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Royal Mail CEO Abruptly Quits

By Lisa Botter

Royal Mail plc said Friday, May 15, that its CEO Rico Back had stepped down with immediate effect, in a surprise move.

The company, which gave no reason for the departure, said Keith Williams becomes interim executive chair of Royal Mail Group and Stuart Simpson becomes interim CEO.

Back had been at the helm for less than two years, according to relationship mapping service BoardEx, a sister company of The Deal.

Williams has been chairman of Royal Mail since May 2019. He’s been on the board since January 2018, according to BoardEx. Williams is also the chairman of retailer Halfords Group plc and the deputy chairman of John Lewis Partnership plc.

Back’s time as CEO has been plagued by weak financial performance and deteriorating industrial relations with the Communications Workers Union.

He has also struggled to implement plans to modernize the 500-year-old organization.

The company said on Friday that UKPIL revenue is down £22 million ($26.34 million) year on year. Letter revenue is down 23% but parcel revenue increased 20% from March 30 to May 3.

It added that it will provide a further update along with full-year results on June 25 after engaging with key stakeholders on a package of potential measures for the U.K. business, including measures to mitigate the impact of Covid-19, minimize losses and “ensure a sustainable long-term business.”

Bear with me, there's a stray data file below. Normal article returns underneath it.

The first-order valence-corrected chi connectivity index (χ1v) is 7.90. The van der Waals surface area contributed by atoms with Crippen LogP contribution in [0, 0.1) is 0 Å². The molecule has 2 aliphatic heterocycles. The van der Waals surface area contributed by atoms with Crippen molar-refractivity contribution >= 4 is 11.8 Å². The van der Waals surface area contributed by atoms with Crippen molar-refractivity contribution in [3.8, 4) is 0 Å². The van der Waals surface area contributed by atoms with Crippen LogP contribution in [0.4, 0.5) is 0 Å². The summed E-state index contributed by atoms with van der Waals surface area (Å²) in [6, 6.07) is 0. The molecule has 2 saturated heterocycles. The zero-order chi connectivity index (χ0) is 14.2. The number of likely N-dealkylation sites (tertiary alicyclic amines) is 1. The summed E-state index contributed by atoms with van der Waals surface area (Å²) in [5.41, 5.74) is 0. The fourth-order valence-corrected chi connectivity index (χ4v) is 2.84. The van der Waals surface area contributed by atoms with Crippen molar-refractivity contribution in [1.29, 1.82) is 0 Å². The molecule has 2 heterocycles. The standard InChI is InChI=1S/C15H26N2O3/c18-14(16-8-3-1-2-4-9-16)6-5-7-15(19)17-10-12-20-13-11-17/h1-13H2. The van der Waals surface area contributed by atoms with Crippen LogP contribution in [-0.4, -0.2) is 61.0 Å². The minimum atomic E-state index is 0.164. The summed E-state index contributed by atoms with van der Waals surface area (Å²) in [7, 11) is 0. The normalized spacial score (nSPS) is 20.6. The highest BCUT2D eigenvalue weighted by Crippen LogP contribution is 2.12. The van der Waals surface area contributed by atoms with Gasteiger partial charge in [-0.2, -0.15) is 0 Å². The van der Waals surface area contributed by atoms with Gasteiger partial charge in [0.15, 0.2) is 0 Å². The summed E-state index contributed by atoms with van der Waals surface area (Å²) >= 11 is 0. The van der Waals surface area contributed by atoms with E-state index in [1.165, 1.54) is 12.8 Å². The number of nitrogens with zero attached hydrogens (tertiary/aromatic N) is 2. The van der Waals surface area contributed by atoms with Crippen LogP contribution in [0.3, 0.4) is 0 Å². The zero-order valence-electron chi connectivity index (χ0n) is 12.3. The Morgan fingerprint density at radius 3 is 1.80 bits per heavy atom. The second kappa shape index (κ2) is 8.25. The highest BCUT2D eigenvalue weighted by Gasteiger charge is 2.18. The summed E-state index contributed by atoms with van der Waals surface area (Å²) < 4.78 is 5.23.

Back’s departure comes as a new investor has entered the company’s roster, Czech billionaire Daniel Kretinsky.

In a series of regulatory filings on May 1 it was revealed that Kretínsky’s Vesa Equity Investment held a 5.35% stake in the mail provider, which was established in 1516 by King Henry VIII. A regulatory filing on May 12 showed that Vesa had increased its stake in Royal Mail to 6.01%.

Deutsche Bank AG analyst Andy Chu in a May 5 note said there is a potential for a bid as Kretinsky lifts his stake.

“We have no insight into his investment strategy but these investments suggest that Mr. Kretinsky has a deep value strategy and this could explain his investment in the Royal Mail,” Deutsche Bank said in the note. “We have no idea as to the strategy of Vesa Equity Investment for RMG going forward and whether they view RMG as just a financial investment or as an acquisition target.”

Chu added that nothing “would technically block a potential deal (such as a golden share) other than shareholder approval.”

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